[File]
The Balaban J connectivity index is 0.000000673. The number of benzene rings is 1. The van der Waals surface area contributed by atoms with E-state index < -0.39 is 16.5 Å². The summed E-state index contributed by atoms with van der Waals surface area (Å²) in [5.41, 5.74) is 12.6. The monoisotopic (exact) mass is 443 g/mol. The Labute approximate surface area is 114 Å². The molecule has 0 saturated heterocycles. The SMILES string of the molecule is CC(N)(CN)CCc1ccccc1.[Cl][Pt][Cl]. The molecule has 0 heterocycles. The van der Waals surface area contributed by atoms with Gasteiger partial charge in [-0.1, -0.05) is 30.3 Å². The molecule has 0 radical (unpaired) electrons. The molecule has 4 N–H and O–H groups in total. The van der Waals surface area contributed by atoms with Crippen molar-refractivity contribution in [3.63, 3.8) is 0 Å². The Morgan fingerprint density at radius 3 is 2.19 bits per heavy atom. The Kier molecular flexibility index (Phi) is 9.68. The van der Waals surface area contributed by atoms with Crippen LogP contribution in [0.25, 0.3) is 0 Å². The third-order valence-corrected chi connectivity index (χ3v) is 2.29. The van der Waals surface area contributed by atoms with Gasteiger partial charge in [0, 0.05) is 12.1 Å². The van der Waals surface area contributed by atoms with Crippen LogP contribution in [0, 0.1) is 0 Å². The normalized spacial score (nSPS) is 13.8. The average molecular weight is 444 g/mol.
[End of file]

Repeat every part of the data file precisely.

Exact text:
The Balaban J connectivity index is 0.000000673. The number of benzene rings is 1. The van der Waals surface area contributed by atoms with E-state index < -0.39 is 16.5 Å². The summed E-state index contributed by atoms with van der Waals surface area (Å²) in [5.41, 5.74) is 12.6. The monoisotopic (exact) mass is 443 g/mol. The Labute approximate surface area is 114 Å². The molecule has 0 saturated heterocycles. The SMILES string of the molecule is CC(N)(CN)CCc1ccccc1.[Cl][Pt][Cl]. The molecule has 0 heterocycles. The van der Waals surface area contributed by atoms with Gasteiger partial charge in [-0.1, -0.05) is 30.3 Å². The molecule has 0 radical (unpaired) electrons. The molecule has 4 N–H and O–H groups in total. The van der Waals surface area contributed by atoms with Crippen molar-refractivity contribution in [3.63, 3.8) is 0 Å². The Morgan fingerprint density at radius 3 is 2.19 bits per heavy atom. The Kier molecular flexibility index (Phi) is 9.68. The van der Waals surface area contributed by atoms with Crippen LogP contribution in [0.25, 0.3) is 0 Å². The third-order valence-corrected chi connectivity index (χ3v) is 2.29. The van der Waals surface area contributed by atoms with Gasteiger partial charge in [0, 0.05) is 12.1 Å². The van der Waals surface area contributed by atoms with Crippen LogP contribution in [0, 0.1) is 0 Å². The normalized spacial score (nSPS) is 13.8. The average molecular weight is 444 g/mol.